I had so much fun coming up with the book cover and spine design for Andy Heitz's Kickstarter-funded project called #notmychairnotmyproblemthatswhatisay. His campaign was successfully funded and an initial run of 100 copies were printed. These little coffee table books are compiled of photos of lost, abandoned or strangely situated chairs from across the globe, united under the insanely long hashtag #notmychairnotmyproblemthatswhatisay


I was initially inspired by the famous Herman Miller chairs and their sleek minimalism. When I think of minimalist design, I think of swiss design which I tried to emulate for a few of the cover options. 

Andy really wanted to use the photo on the left, since it was the first photo that he used the hashtag with:

On this guy I expanded upon the idea of using the speech bubble to express the hashtag as a thought. It seemed cartoonish, so I wanted to emulate the stylized cartoon-iness seen in late 50s and 60s illustrations. If we would have explored this further, I would have liked to do some hand lettering and more texture. 

In the end we decided this photo was a little too grainy to use as the cover photo. Although, all the covers incorporated instagram images that used the hashtag.

Here I got a little ambitious without time to execute, but my idea was to create a wire chair with the words in wire. I did a quick hand lettering sketch and quickly mocked it up in photoshop (did I mention this was super quick?)

"graffiti straddles that border between trash and art."

The last round of options I provided played with the idea that these chairs are abandoned and left to the will of the masses. Some see them as trash, but some of them are perfectly usable — another man's treasure as the saying goes. What has been discarded, Andy has viewed as a collective art piece. Although none of the chairs in these photos were directly graffitied I liked the idea that they were vulnerable to it and that graffiti straddles that border between trash and art.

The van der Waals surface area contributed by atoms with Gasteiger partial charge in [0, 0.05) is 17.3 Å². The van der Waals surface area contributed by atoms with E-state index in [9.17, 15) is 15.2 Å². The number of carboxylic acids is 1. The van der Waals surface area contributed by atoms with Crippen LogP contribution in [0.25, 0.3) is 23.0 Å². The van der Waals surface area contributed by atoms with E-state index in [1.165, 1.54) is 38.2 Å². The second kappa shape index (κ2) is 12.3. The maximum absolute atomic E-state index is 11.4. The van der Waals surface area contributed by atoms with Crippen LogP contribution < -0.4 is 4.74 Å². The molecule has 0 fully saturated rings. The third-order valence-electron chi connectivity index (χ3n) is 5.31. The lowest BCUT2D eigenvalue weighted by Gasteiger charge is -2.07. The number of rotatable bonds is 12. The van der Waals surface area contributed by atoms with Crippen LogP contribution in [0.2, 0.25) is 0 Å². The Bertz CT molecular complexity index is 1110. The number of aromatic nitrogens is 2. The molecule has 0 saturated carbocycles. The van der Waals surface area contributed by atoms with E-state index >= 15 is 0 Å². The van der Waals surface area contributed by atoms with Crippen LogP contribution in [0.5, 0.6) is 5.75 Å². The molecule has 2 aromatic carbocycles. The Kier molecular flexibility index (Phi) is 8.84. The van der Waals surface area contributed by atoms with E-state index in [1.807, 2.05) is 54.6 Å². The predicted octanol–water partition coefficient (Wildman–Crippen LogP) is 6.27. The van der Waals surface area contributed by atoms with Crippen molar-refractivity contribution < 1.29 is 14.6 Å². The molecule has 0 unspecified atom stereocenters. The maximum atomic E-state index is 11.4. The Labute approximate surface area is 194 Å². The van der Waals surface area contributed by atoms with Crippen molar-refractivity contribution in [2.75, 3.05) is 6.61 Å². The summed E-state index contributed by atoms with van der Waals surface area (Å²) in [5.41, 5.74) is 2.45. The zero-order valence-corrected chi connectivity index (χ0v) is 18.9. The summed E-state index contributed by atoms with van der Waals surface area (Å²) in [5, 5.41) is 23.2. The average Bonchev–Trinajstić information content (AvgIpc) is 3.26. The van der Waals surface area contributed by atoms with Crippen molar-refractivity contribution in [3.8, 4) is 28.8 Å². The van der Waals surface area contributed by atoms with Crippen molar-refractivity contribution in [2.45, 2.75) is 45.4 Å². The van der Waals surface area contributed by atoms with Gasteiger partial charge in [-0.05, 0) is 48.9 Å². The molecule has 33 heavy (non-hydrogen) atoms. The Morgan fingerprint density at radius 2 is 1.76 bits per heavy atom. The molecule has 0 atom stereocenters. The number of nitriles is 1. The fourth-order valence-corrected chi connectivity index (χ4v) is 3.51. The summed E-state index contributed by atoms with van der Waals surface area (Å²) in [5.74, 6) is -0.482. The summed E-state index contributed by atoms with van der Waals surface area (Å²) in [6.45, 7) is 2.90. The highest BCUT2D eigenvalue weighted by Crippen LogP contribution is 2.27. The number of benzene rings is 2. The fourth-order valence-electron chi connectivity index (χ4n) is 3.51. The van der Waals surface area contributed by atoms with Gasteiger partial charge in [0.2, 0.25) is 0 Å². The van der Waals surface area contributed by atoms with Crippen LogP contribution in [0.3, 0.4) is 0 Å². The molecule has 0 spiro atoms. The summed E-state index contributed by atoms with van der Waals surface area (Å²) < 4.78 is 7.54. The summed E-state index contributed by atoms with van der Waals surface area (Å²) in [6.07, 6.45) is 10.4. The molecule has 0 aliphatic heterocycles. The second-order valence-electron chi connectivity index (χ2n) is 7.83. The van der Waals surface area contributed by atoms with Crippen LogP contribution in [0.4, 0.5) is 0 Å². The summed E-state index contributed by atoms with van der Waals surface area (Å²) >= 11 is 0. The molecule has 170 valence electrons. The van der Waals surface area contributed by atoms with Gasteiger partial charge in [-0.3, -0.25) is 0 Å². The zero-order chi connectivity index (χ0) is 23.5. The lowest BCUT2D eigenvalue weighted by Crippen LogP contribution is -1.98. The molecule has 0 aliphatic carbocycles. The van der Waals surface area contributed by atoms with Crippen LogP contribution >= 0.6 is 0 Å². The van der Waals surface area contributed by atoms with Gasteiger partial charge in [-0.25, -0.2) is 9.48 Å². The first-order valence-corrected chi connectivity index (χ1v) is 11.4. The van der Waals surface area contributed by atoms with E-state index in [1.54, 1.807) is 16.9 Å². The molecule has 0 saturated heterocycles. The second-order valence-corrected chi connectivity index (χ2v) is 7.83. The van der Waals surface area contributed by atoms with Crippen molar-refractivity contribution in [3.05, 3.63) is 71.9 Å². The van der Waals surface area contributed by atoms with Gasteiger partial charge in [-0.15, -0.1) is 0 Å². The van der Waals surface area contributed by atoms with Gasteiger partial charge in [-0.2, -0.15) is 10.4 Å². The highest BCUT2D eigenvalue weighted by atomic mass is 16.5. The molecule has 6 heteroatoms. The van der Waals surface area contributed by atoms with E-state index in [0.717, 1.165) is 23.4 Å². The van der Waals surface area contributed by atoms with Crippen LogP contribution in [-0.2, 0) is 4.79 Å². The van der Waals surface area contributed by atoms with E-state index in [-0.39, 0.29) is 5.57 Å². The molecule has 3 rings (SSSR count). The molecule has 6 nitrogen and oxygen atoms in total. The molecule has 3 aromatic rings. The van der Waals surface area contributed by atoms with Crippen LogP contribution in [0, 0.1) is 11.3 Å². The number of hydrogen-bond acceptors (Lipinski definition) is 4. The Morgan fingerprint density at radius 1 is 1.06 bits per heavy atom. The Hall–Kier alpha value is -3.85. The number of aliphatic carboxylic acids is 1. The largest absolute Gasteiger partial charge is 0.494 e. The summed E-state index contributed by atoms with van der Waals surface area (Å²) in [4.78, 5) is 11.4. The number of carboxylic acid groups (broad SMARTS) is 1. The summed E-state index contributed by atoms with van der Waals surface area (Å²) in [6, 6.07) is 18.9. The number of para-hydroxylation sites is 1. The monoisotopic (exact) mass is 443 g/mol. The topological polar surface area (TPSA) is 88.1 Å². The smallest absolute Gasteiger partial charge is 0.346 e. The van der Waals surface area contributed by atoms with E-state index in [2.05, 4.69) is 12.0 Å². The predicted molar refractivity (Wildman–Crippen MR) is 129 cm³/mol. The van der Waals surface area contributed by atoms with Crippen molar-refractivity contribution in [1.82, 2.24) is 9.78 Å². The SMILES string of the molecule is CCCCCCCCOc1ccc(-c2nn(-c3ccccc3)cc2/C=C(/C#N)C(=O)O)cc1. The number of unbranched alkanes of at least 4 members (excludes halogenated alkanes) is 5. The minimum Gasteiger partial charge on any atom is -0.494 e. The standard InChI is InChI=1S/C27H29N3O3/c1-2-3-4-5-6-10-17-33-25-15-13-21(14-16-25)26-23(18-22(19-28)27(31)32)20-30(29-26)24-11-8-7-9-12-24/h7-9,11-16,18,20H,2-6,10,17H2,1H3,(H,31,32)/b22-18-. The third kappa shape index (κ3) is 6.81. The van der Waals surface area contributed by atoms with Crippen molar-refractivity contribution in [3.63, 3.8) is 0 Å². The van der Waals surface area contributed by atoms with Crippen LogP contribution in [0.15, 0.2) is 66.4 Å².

Andy chose a variation of the graffitied brick wall design :)

For the spine I illustrated a silhouette of a chair and added springs popping out of it (as so many of the photos conveyed). I then mocked it up as a graffiti stencil.

Side note on endpaper: why don't we see it anymore? I used to be mesmerized by endpaper designs as a child (most memorably in The Rainbow Goblin — See Below; too trippy not to share). I recently got to revisit that whimsical feeling after picking up Lena Dunham's beautifully designed hardback, Not That Kind of Girl. The endpaper features pretzels and tutus placed together to create awesome kaleidoscopic patterns, designed by Flat Vernacular (See Below) <insert heart eye emoji>.

For my research in the very beginning stages of designing for #notmychairnotmyproblemthatswhatisay I did a lot of doodling. A whole lot. I originally wanted to do a pattern of doodled chair designs for the endpaper, but it didn't end up flowing with the final cover we chose (see above).

In any case, here is a little gallery of these fun guys that never got to be a part of that endpaper world:

End Paper in Lena Dunham's Not That Kind Of Girl, designed by Flat Vernacular

Endpaper in The Rainbow Goblin: The trippiest kid's book that will give you nightmares but you can't look away it's so beautiful. Of all time.


For more inspirational chairs, see Design Museum's gallery of chairs. A beautiful design history of chairs through the decades.
For anyone in the San Francisco, Bay Area with a chance to check out the De Young Museum, they have a stunning collection of chairs that span throughout history